Dorian damages downs trees, powerlines throughout area

Summerville residents have been busy cleaning up after Hurricane Dorian blew threw last week.

During the aftermath of winds from Hurricane Dorian, on Sept. 6, Summerville Mayor Wiley Johnson issued an executive order suspending the requirements of the town’s Tree Protection Ordinance.

One of the town’s oldest ordinances, the tree protection ordinance requires that all trees 6 inches in diameter, including dead trees, require a permit to be removed.

Johnson’s executive order temporarily suspended the tree protection ordinance and allowed residents to cut and remove trees for 30 days without first applying for a permit and paying a fee.

Temporarily suspending the ordinance was meant to help residents alleviate dangerous and hazardous conditions that could affect their public health, safety and welfare.

However, the waiver’s good intentions were quickly taken advantage of by residents who began cutting down perfectly healthy trees, according to Town Administrator Colin Martin, and other town staff members.

During a special-called Town Council meeting on Sept.11, council members passed a resolution to rescind Johnson’s executive order and instead to implement the emergency conditions provision of the tree protection ordinance for 10 days.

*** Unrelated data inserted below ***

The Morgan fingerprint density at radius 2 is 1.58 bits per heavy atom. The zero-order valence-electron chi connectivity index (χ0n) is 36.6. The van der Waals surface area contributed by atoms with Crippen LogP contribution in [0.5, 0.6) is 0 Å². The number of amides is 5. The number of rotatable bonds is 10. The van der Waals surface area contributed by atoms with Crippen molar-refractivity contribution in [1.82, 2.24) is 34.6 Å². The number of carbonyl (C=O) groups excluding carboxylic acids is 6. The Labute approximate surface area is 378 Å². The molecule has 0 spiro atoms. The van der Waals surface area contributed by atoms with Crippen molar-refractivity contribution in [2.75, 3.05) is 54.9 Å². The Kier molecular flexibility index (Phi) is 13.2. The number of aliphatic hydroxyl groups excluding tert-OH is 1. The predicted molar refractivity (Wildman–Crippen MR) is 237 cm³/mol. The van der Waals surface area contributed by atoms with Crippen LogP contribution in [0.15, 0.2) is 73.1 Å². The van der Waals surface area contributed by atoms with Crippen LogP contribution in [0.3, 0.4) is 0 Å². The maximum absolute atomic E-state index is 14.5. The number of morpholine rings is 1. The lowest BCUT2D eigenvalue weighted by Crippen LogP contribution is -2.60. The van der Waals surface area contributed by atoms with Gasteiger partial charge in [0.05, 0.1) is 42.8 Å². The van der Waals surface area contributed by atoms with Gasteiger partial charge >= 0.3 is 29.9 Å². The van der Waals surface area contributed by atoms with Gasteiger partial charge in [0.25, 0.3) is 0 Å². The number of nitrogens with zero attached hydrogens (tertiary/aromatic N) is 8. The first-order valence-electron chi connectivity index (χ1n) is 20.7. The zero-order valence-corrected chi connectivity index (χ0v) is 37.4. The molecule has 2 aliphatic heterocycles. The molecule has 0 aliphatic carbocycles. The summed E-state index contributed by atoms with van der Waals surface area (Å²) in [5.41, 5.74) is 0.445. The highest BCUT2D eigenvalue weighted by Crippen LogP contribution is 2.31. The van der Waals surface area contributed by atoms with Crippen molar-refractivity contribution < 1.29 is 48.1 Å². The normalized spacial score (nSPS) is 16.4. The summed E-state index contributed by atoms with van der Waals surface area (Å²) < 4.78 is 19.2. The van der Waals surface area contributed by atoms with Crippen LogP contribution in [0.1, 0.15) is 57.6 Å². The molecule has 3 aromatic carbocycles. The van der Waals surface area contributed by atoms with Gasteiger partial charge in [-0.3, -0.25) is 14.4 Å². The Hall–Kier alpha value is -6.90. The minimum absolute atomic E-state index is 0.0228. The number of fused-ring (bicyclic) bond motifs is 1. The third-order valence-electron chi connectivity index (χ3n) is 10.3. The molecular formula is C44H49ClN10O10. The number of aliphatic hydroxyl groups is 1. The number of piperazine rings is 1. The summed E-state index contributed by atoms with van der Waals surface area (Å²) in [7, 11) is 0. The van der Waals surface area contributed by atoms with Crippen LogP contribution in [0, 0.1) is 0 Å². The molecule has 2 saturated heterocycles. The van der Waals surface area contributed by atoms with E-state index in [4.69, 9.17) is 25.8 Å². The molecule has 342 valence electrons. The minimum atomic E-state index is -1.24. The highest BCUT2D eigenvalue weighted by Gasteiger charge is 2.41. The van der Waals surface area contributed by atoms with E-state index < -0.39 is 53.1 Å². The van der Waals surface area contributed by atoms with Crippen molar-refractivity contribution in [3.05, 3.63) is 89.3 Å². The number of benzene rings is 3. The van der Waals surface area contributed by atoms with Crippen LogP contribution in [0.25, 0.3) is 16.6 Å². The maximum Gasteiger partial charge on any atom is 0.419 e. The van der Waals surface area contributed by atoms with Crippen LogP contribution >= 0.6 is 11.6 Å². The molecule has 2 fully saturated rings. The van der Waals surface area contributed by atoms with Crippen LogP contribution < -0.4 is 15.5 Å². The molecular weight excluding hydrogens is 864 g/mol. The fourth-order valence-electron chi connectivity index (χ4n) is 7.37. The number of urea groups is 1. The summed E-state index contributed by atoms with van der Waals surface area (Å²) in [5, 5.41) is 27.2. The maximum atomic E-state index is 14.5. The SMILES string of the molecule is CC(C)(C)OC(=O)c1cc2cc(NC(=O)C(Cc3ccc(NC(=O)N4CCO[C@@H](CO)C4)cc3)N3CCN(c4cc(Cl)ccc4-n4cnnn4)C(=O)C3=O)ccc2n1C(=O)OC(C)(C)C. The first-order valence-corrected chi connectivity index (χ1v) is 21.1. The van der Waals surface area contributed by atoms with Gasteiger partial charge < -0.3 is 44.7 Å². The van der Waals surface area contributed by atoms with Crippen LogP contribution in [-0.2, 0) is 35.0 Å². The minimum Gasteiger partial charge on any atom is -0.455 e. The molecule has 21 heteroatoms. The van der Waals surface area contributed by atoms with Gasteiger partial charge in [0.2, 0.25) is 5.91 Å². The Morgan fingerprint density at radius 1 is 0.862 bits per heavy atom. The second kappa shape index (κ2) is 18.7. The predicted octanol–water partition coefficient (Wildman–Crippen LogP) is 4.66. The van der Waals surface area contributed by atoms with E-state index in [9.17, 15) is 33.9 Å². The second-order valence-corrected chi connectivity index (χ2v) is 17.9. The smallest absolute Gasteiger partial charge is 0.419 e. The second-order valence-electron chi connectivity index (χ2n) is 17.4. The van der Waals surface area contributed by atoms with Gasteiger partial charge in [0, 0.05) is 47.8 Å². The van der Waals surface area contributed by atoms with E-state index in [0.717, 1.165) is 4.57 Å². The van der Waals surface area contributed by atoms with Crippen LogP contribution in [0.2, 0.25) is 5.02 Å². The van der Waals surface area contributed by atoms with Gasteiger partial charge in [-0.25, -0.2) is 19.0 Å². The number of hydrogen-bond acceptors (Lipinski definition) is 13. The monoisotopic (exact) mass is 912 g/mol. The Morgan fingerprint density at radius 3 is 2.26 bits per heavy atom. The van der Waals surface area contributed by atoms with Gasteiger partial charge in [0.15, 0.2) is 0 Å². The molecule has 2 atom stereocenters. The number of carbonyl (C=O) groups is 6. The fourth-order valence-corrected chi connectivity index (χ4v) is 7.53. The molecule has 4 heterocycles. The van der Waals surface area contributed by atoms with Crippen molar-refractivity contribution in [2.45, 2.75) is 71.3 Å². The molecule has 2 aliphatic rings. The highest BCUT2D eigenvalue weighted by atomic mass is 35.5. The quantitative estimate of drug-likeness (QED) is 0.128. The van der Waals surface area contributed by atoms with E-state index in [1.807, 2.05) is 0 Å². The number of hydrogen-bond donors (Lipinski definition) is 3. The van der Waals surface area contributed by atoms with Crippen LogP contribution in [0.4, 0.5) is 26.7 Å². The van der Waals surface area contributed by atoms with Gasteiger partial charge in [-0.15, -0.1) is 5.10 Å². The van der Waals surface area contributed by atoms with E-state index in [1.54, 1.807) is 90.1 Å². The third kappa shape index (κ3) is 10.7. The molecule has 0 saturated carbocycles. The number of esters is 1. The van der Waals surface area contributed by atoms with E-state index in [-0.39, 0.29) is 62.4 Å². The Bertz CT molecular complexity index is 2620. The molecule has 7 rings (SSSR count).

Johnson did not attend the meeting. However, he addressed the issue during his monthly Facebook live chat on Wednesday morning.

“I do understand that some people are concerned about giving a 30-day waiver to the tree ordinance,” Johnson said. “At some point you have to trust the people, that they won’t take advantage of this — that they will do what’s morally right. I would not think that anyone would take advantage of this situation and cut down perfectly healthy trees.”

Town Attorney G.W. Parker said when he drafted the executive order on Sept. 6, he mistakenly used the word “suspend,” instead of “waiver.”

He said the town council’s decision to rescind the executive order was the proper corrective action.

According to Parker, any residents seeking to remove healthy trees should apply for a permit and pay the usual fee.

For any trees that are creating a hazardous or dangerous situation, residents must contact any member of the Tree Advisory Protection Committee for approval to remove.

Parker said a fee will not be imposed in those situations. To reach members of the TAP committee; 843-851-4214 or